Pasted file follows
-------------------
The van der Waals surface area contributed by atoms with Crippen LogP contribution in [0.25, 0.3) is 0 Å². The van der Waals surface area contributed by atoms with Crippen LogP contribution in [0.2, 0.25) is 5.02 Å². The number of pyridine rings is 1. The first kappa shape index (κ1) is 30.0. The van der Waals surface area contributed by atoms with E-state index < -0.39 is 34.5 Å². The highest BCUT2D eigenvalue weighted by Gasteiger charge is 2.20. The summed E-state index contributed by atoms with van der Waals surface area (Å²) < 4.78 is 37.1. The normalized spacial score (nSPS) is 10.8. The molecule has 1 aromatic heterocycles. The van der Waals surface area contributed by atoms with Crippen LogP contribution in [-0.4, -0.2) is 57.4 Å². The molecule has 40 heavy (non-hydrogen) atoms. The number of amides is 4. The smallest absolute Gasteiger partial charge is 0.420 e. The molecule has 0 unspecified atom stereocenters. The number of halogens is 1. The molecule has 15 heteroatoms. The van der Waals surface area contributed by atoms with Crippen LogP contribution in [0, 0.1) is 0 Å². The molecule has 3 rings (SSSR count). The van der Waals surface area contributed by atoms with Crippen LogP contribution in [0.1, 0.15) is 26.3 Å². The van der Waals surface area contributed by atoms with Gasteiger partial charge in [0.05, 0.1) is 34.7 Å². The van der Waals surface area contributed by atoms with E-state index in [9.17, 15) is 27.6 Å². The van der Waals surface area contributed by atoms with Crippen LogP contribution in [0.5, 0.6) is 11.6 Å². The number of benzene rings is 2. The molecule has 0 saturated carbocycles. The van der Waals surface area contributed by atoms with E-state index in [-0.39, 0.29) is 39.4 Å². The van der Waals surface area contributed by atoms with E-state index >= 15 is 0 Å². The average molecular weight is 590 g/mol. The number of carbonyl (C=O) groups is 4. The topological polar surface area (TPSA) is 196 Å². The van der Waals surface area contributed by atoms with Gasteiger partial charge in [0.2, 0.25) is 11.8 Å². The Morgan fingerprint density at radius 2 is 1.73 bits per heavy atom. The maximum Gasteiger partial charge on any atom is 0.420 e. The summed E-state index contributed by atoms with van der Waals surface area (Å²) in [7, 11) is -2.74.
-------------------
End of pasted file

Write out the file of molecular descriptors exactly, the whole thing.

The van der Waals surface area contributed by atoms with Crippen LogP contribution in [0.25, 0.3) is 0 Å². The van der Waals surface area contributed by atoms with Crippen LogP contribution in [0.2, 0.25) is 5.02 Å². The number of pyridine rings is 1. The first kappa shape index (κ1) is 30.0. The van der Waals surface area contributed by atoms with E-state index < -0.39 is 34.5 Å². The highest BCUT2D eigenvalue weighted by Gasteiger charge is 2.20. The summed E-state index contributed by atoms with van der Waals surface area (Å²) < 4.78 is 37.1. The normalized spacial score (nSPS) is 10.8. The molecule has 1 aromatic heterocycles. The van der Waals surface area contributed by atoms with Crippen LogP contribution in [-0.4, -0.2) is 57.4 Å². The molecule has 40 heavy (non-hydrogen) atoms. The number of amides is 4. The smallest absolute Gasteiger partial charge is 0.420 e. The molecule has 0 unspecified atom stereocenters. The number of halogens is 1. The molecule has 15 heteroatoms. The van der Waals surface area contributed by atoms with Crippen LogP contribution in [0, 0.1) is 0 Å². The molecule has 3 rings (SSSR count). The van der Waals surface area contributed by atoms with Crippen LogP contribution in [0.1, 0.15) is 26.3 Å². The van der Waals surface area contributed by atoms with Gasteiger partial charge in [0.05, 0.1) is 34.7 Å². The van der Waals surface area contributed by atoms with E-state index in [9.17, 15) is 27.6 Å². The van der Waals surface area contributed by atoms with Crippen LogP contribution in [0.5, 0.6) is 11.6 Å². The number of benzene rings is 2. The molecule has 0 saturated carbocycles. The van der Waals surface area contributed by atoms with E-state index in [-0.39, 0.29) is 39.4 Å². The van der Waals surface area contributed by atoms with E-state index >= 15 is 0 Å². The average molecular weight is 590 g/mol. The number of carbonyl (C=O) groups is 4. The topological polar surface area (TPSA) is 196 Å². The van der Waals surface area contributed by atoms with Gasteiger partial charge in [0.2, 0.25) is 11.8 Å². The Morgan fingerprint density at radius 2 is 1.73 bits per heavy atom. The maximum Gasteiger partial charge on any atom is 0.420 e. The summed E-state index contributed by atoms with van der Waals surface area (Å²) in [7, 11) is -2.74.